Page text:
No go Global
COVID-19 shows the need for state and economic protectionism
Does the pandemic tell us anything useful about the dead orthodoxies that govern our lives, or is it simply a meaningless natural phenomenon? Well of course on one level, unless it was created in a hostile state’s biowarfare lab, COVID-19 is inevitably the latter: just one of those of those things. But there’s a strong argument that it also reveals a lot of other things. And one of the things we should notice most is the carcass of the deadest policy of all we’ve clung to post-Brexit: economic “globalism”.
Let’s look at what we’re seeing in no particular order now that pressure has been applied to our current, almost universally approved of, economic system: supply chains fragilely, not robustly, extended across the globe, free movement of people, a lack of self-sufficiency in food at home, manufactured goods made halfway across the globe, inconsistently vulnerable to the mercantilist habits of the states we’ve abandoned the factories to. For the globalist the world he knew was already under threat. No one will soon forget the hysterical response democratic opposition to the Globalist consensus, in the form of the UK’s vote to Leave the EU, received from Global Man. Expect nothing less in defence of the economic consensus, whatever this crisis exposes.
Such a crisis highlights in truth the need for balance. But that’s exactly what we’ve already lacked. Anyone pointing to the utility of national borders enforced as and when they should be remains a reprehensible nativist. Nothing anywhere such as Singapore or Taiwan, which shut their borders fastest, and effectively so, has visibly achieved by doing just that will or can open minds sealed shut by globalist bigotry.
The lesson of our current crisis for Brexit’s delivery as a national policy must surely be one of balance, but balance in a most unfashionable way. Albeit in a way that is far more reflective of those who voted for Brexit than the assumptions of politicians on both sides of the referendum debate. Because as soon as people most affected by freedom of movement and the relocation of industry abroad turned out to vote emphatically for Brexit in the North of England, they were immediately told (by the people they had striven to reject) that what they voted for was a “global” Britain even more subject to the buffets and uncertainties of the global economy than remaining within a trading bloc. Simply put: was Brexit achieved off the back of voters – desperately in some cases – seeking security, to make up for what they patently lacked in their day to day lives? Or was Brexit the result of a yearning for buccaneering ‘freedom’ of the stale sort that excites SW1 think tankers and almost no one else in the country? I wouldn’t recommend professional Globalists putting that to a vote again, here or in the United States.
We can argue about Donald Trump’s temperament, abilities and achievements, but what is surely clear is that he promised the sort of “patriotic capitalism” that did not attack national identity and did not lead, as Labour or Bernie Sanders’ rhetoric would have it, to a rush to the bottom. There is no credible evidence that voters want their national economies to be totally open to the pressures of competition from low wage economies.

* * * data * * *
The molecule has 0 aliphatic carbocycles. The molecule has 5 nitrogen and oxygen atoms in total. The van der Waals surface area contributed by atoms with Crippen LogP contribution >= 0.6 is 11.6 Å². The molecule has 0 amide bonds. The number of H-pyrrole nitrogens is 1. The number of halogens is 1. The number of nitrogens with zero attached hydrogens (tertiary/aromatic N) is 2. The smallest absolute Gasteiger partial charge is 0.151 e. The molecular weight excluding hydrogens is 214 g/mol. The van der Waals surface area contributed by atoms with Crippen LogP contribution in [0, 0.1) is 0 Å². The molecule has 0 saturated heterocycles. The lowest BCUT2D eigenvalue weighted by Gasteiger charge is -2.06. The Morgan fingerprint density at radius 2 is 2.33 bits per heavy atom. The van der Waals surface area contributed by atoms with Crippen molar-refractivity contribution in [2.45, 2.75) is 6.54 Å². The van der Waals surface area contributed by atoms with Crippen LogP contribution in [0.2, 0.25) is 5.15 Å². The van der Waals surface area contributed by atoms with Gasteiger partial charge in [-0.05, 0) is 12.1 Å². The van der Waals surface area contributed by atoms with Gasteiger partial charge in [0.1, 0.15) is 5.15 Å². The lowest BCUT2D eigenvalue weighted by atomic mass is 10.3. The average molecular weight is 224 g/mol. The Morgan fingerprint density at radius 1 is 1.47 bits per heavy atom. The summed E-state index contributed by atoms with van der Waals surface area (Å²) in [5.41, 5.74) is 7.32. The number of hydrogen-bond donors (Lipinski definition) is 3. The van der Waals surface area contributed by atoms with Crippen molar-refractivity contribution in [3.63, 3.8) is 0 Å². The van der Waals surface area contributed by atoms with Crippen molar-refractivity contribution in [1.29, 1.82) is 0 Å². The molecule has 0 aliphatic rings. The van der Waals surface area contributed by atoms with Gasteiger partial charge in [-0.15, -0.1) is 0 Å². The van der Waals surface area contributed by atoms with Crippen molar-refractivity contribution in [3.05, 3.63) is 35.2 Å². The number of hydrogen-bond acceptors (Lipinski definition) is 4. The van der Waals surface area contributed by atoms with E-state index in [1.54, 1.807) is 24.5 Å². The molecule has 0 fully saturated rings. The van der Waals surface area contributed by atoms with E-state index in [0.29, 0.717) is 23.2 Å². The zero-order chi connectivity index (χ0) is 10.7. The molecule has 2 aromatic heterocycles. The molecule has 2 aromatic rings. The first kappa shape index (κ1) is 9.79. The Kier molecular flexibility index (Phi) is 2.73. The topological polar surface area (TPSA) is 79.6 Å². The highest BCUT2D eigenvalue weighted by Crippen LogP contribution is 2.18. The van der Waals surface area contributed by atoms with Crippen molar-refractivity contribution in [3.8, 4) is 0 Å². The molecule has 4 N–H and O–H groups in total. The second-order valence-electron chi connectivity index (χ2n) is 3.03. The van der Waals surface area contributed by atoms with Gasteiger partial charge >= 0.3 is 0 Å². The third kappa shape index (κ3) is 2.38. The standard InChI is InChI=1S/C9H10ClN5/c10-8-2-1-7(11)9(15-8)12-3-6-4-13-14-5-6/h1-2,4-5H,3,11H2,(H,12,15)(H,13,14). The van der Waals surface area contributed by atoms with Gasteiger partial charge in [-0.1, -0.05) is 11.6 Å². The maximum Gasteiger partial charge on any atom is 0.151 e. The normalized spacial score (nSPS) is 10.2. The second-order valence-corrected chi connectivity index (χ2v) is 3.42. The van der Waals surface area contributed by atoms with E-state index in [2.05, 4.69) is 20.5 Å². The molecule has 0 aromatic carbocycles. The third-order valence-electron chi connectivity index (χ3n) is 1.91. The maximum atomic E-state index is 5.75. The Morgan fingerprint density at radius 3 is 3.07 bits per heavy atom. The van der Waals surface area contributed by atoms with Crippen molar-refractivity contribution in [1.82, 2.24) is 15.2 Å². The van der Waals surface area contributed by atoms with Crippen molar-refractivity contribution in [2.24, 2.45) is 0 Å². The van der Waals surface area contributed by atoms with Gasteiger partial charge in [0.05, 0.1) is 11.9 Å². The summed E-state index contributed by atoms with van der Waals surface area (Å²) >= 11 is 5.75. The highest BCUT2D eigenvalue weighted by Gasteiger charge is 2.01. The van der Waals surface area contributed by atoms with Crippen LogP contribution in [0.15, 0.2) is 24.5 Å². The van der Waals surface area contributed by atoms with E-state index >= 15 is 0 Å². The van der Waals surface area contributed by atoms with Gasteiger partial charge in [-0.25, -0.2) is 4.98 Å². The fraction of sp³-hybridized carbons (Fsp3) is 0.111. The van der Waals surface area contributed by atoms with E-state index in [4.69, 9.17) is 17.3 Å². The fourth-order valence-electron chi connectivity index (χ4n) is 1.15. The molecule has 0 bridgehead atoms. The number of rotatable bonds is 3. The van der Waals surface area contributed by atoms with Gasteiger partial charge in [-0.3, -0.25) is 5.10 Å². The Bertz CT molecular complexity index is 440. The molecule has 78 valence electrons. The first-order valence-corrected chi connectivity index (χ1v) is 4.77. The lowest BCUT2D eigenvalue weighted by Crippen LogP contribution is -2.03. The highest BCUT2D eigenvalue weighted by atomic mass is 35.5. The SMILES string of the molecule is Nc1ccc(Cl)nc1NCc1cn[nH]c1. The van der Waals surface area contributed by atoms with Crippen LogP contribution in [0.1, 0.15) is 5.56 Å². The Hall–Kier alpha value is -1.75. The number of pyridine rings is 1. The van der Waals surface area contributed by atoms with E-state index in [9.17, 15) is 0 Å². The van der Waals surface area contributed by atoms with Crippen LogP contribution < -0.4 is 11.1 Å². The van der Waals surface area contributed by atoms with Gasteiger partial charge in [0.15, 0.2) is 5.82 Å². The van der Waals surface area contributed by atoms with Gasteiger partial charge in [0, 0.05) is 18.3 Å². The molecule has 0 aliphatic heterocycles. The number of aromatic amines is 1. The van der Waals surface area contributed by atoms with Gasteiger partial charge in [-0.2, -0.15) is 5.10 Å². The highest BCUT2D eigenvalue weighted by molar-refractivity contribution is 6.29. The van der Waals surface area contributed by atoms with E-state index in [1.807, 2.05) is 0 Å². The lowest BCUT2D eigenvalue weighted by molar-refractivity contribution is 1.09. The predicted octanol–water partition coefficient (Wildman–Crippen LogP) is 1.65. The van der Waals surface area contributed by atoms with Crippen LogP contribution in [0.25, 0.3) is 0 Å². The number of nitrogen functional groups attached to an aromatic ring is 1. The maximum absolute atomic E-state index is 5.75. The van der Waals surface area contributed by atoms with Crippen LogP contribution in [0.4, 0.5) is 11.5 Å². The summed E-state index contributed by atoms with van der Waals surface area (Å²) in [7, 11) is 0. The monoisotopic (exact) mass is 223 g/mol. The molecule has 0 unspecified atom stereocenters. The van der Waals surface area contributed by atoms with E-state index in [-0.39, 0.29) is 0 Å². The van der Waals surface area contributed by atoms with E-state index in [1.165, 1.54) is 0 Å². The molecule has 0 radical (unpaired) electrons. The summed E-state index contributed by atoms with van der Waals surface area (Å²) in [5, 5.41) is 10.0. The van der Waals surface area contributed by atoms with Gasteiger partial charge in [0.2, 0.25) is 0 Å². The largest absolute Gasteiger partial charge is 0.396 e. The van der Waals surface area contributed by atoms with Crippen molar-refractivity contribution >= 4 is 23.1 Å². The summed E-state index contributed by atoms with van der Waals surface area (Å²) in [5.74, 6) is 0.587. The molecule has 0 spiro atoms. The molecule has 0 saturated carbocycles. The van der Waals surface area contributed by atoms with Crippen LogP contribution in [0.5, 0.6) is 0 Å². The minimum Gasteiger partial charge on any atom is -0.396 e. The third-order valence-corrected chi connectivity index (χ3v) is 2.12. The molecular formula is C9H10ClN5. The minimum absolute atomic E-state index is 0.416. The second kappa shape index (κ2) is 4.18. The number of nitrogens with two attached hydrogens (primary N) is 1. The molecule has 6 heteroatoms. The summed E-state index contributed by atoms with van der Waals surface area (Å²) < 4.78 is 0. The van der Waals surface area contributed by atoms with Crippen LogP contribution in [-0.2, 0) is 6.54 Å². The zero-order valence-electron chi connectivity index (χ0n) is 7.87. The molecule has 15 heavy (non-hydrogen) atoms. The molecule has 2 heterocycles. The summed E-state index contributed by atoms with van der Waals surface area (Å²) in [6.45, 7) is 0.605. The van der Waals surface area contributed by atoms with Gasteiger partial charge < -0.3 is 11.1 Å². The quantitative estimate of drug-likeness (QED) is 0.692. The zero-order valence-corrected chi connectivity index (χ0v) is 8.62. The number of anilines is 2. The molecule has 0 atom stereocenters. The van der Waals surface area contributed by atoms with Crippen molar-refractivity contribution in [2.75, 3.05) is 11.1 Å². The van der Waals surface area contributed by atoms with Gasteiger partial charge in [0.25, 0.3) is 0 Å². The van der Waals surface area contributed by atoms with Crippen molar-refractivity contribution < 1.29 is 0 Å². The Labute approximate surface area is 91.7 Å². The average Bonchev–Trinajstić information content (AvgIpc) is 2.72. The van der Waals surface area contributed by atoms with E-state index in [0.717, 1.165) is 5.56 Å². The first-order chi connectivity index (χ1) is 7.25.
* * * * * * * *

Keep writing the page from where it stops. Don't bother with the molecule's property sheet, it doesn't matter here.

In a reverse of the cliché, when we sneezed our Brexit result America caught a Trumpy cold. On either side of the Pond, while there are differences, there are still similar shifts in political mood. Brexit and Trump are distinctly, historically recognisable, ‘Atlantic’ responses compared to darker continental phenomena such as Marine le Pen or the AFD. The two electoral results do represent a shift back towards American isolationism and Little Englanderism: it’s foolish to deny this. Before any economic liberals, schooled in accepting the theories of Ricardo as something like religious dogma, or perhaps more like mathematical truth, scroll on, my point about what COVID-19 rubs in our exposed faces is not some supposed need for a complete rejection of free trade. It is not a call for an extreme economic response, but a call, once again, for rebalancing. The unquestioning Globalist demand for more internationalism, and ever more unfettered free trade demonstrably has had its downsides. Not least in some of the political responses voters have been obliged to come up with in reaction to this default elite prejudice. At some point someone is going to have to learn a lesson, be it the voters or the politicians.
We do not need to reject Ricardo and all his works to recognise he was only talking about economics. In economic terms he was entirely right about comparative advantage and specialization. Nonetheless, life is about more than economic growth. It is also about identity, culture, democracy and the prevention of global pandemics. That’s, in part, why we have nation states: left to its own devices pure market theory would do very little to fight a pandemic beyond filing for bankruptcy. The virus is the case for the state writ large.
When Brexit voters in less economically productive areas of the country cast their votes in the Referendum, this was often sneered at as being the politics of resentment. Actually, it was probably a vote of hope. If we could protect ourselves more from globalism, then people might just be able to regain a stake in the capitalist economy. We’re a century on from the political failure of Joe Chamberlain’s vision of a strong economy that protected the voters rather than simply exploited. There’s life in the old protectionist dog yet. Who knows, one day there might even be a Westminster think tank which had such thoughts? Then we would know the simplest souls had got the very basic point voters have been telling their elected representatives: ‘the economy isn’t working for us, fix it, or we’ll fix you’.
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